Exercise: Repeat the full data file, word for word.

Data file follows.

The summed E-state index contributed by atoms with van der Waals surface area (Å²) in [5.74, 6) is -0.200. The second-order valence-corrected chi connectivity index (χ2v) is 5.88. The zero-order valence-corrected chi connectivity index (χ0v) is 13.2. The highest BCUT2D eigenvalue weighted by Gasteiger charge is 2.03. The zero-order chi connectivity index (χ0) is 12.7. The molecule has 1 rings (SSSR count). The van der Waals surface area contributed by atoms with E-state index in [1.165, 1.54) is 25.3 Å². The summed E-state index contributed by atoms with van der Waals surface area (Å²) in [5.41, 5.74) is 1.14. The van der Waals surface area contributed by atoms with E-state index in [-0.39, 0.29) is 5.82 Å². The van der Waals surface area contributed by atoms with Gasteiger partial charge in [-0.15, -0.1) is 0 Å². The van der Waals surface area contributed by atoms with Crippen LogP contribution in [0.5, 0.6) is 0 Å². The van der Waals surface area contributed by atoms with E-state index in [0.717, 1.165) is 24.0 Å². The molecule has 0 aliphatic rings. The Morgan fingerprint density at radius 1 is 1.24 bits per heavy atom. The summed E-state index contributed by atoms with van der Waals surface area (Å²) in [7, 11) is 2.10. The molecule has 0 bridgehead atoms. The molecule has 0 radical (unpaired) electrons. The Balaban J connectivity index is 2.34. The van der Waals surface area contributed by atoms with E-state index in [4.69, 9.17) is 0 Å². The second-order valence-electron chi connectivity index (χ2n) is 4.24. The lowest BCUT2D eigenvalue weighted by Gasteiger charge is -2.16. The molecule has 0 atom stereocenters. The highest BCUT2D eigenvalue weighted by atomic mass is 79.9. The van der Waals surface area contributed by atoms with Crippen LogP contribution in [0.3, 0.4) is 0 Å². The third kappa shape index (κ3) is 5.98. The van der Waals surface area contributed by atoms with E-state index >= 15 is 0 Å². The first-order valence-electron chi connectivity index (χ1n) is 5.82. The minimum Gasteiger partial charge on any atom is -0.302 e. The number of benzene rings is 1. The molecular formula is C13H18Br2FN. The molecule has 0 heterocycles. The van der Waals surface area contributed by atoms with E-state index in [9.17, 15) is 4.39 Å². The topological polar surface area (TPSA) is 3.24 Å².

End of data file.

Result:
The summed E-state index contributed by atoms with van der Waals surface area (Å²) in [5.74, 6) is -0.200. The second-order valence-corrected chi connectivity index (χ2v) is 5.88. The zero-order valence-corrected chi connectivity index (χ0v) is 13.2. The highest BCUT2D eigenvalue weighted by Gasteiger charge is 2.03. The zero-order chi connectivity index (χ0) is 12.7. The molecule has 1 rings (SSSR count). The van der Waals surface area contributed by atoms with E-state index in [1.165, 1.54) is 25.3 Å². The summed E-state index contributed by atoms with van der Waals surface area (Å²) in [5.41, 5.74) is 1.14. The van der Waals surface area contributed by atoms with E-state index in [-0.39, 0.29) is 5.82 Å². The van der Waals surface area contributed by atoms with Gasteiger partial charge in [-0.15, -0.1) is 0 Å². The van der Waals surface area contributed by atoms with Crippen LogP contribution in [0.5, 0.6) is 0 Å². The van der Waals surface area contributed by atoms with E-state index in [0.717, 1.165) is 24.0 Å². The molecule has 0 aliphatic rings. The Morgan fingerprint density at radius 1 is 1.24 bits per heavy atom. The summed E-state index contributed by atoms with van der Waals surface area (Å²) in [7, 11) is 2.10. The molecule has 0 bridgehead atoms. The molecule has 0 radical (unpaired) electrons. The Balaban J connectivity index is 2.34. The van der Waals surface area contributed by atoms with E-state index in [4.69, 9.17) is 0 Å². The second-order valence-electron chi connectivity index (χ2n) is 4.24. The lowest BCUT2D eigenvalue weighted by Gasteiger charge is -2.16. The molecule has 0 atom stereocenters. The highest BCUT2D eigenvalue weighted by atomic mass is 79.9. The van der Waals surface area contributed by atoms with Crippen LogP contribution in [0.3, 0.4) is 0 Å². The third kappa shape index (κ3) is 5.98. The van der Waals surface area contributed by atoms with E-state index >= 15 is 0 Å². The first-order valence-electron chi connectivity index (χ1n) is 5.82. The minimum Gasteiger partial charge on any atom is -0.302 e. The number of benzene rings is 1. The molecular formula is C13H18Br2FN. The molecule has 0 heterocycles. The van der Waals surface area contributed by atoms with E-state index in [9.17, 15) is 4.39 Å². The topological polar surface area (TPSA) is 3.24 Å².